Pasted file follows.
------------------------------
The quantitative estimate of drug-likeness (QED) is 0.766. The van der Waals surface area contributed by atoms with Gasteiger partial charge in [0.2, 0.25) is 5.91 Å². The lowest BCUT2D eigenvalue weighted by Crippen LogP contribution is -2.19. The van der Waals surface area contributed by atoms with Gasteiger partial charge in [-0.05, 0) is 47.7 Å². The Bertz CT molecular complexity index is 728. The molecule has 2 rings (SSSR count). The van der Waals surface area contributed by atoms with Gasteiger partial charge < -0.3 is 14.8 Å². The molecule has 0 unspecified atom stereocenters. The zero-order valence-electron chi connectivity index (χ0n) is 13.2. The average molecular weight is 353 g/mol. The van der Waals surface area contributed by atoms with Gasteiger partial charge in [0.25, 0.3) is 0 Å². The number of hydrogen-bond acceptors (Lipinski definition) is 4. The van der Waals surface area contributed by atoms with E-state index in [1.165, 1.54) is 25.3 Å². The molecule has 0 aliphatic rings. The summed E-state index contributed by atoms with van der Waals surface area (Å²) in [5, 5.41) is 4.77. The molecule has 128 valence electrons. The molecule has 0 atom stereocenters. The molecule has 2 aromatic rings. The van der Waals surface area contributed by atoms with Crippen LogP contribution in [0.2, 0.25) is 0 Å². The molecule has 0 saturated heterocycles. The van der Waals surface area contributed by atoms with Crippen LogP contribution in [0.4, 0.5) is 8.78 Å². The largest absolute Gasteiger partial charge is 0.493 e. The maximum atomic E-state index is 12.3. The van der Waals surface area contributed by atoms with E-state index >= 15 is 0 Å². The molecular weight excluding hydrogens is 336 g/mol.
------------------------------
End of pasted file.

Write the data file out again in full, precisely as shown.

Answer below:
The quantitative estimate of drug-likeness (QED) is 0.766. The van der Waals surface area contributed by atoms with Gasteiger partial charge in [0.2, 0.25) is 5.91 Å². The lowest BCUT2D eigenvalue weighted by Crippen LogP contribution is -2.19. The van der Waals surface area contributed by atoms with Gasteiger partial charge in [-0.05, 0) is 47.7 Å². The Bertz CT molecular complexity index is 728. The molecule has 2 rings (SSSR count). The van der Waals surface area contributed by atoms with Gasteiger partial charge < -0.3 is 14.8 Å². The molecule has 0 unspecified atom stereocenters. The zero-order valence-electron chi connectivity index (χ0n) is 13.2. The average molecular weight is 353 g/mol. The van der Waals surface area contributed by atoms with Gasteiger partial charge in [0.25, 0.3) is 0 Å². The number of hydrogen-bond acceptors (Lipinski definition) is 4. The van der Waals surface area contributed by atoms with E-state index in [1.165, 1.54) is 25.3 Å². The molecule has 0 aliphatic rings. The summed E-state index contributed by atoms with van der Waals surface area (Å²) in [5, 5.41) is 4.77. The molecule has 128 valence electrons. The molecule has 0 atom stereocenters. The molecule has 2 aromatic rings. The van der Waals surface area contributed by atoms with Crippen LogP contribution in [0.2, 0.25) is 0 Å². The molecule has 0 saturated heterocycles. The van der Waals surface area contributed by atoms with Crippen LogP contribution in [0.4, 0.5) is 8.78 Å². The largest absolute Gasteiger partial charge is 0.493 e. The maximum atomic E-state index is 12.3. The van der Waals surface area contributed by atoms with E-state index >= 15 is 0 Å². The molecular weight excluding hydrogens is 336 g/mol.